December 13, 2013

From the Editor Emeritus / John F. Fink

A Savior is born who is Messiah and Lord

John F. Fink(Third of four columns)

St. Luke’s Gospel tried to pinpoint the time of Jesus’ birth in Bethlehem. He wrote that it was during the reign of Caesar Augustus and while Quirinius was governor of Syria. Unfortunately, that presented problems for historians because they can’t find evidence of a census during that time frame that would have required Joseph to travel to Bethlehem to register.

I don’t have space to go into such details. Maybe Luke just combined Jesus’ birth in Bethlehem with a vague knowledge of a census to emphasize the significance of Jesus’ birth. It was during the pax Augusta (peace of Augustus) that the real Prince of Peace was born.

Both Luke and Matthew, who were obviously writing from different sources since many of their details are different, agree that Jesus was born in Bethlehem. It’s an historic fact, but also a theological one because it fulfilled Micah’s prophecy (Mic 5:1) that the ruler of Israel would be born in Bethlehem.

And so he was. Mary “wrapped him in swaddling clothes and laid him in a manger, because there was no room for them in the inn” (Lk 2:7). God, who assumed our human nature, was born in a stable meant for animals, inside one of the many rocky caves in Bethlehem that were used as stables.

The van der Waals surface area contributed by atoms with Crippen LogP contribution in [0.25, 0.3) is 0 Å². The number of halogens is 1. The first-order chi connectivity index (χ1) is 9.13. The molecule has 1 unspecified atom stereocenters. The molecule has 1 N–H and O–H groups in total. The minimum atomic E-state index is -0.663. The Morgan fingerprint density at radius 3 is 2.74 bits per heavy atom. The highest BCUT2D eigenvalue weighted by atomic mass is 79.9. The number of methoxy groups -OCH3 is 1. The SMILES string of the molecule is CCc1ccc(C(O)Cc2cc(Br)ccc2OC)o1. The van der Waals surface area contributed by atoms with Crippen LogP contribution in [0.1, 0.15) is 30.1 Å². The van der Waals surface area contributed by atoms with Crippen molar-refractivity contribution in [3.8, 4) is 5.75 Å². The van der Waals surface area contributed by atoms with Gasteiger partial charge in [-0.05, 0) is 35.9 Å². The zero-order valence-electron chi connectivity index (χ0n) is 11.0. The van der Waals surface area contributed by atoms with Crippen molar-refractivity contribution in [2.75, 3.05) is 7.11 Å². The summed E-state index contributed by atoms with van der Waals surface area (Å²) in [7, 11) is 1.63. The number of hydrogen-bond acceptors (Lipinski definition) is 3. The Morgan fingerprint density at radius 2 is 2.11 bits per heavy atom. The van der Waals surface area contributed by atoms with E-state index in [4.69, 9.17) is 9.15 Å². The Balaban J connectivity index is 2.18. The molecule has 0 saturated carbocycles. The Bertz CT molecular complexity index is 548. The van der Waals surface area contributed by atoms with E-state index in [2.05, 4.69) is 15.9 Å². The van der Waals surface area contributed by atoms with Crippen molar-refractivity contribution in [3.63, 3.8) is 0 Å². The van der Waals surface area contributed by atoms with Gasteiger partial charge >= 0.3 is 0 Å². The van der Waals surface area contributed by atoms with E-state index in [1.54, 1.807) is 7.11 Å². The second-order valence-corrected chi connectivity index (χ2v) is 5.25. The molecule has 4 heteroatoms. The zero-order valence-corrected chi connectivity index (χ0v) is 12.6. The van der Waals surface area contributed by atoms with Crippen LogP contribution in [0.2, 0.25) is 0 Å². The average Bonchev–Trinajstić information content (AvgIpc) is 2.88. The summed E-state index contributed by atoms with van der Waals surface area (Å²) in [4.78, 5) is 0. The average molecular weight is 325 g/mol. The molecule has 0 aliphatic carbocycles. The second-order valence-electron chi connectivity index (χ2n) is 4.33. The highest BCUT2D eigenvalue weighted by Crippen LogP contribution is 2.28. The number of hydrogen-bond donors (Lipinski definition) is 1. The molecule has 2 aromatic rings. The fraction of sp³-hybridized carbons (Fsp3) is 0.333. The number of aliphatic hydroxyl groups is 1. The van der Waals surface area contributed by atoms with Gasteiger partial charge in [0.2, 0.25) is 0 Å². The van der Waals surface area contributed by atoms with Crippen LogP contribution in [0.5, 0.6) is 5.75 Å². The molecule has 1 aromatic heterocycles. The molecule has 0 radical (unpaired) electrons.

That cave has been under the Church of the Nativity, the oldest still existing Christian church in the world, ever since it was built by Constantine and his mother Helena from 327 to 333. They knew which cave because, in the second century, the Romans had tried to wipe out any remembrance of Christ’s birth there by building a shrine to Adonis on the spot.

Shepherds nearby are the first to be told of Jesus’ birth. An angel tells them, “Today in the city of David a Savior has been born for you who is Messiah and Lord” (Lk 2:11). This is the basic message of the infancy narratives. Jesus is “Savior,” who will redeem mankind. He is “Messiah” or “Christ,” the anointed one. He is “Lord,” or God.

Then a multitude of angels said, “Glory to God in the highest and on Earth peace to those on whom his favor rests” (Lk 2:14). Although Jesus was born during the pax Augusta, the peace of Christ will surpass that of Emperor Augustus.

Naturally, the shepherds hurried to see the newborn baby about whom the angels spoke, and then spread the word about what they had seen.

Luke’s Gospel then tells us how Mary and Joseph, as devout Jews, fulfilled the Jewish laws, first by having Jesus circumcised on the eighth day. Then, on the 40th day, they went to the Temple in Jerusalem where Mary was purified in a mikvah, and Jesus, as the first-born son, was consecrated to the Lord.

There is no requirement that these things be done in the Temple, but this story gives Luke the opportunity to report the prophecies of Simeon and Anna regarding the child.

Luke then has the Holy Family return to Nazareth. But not Matthew, as we’ll see next week. †

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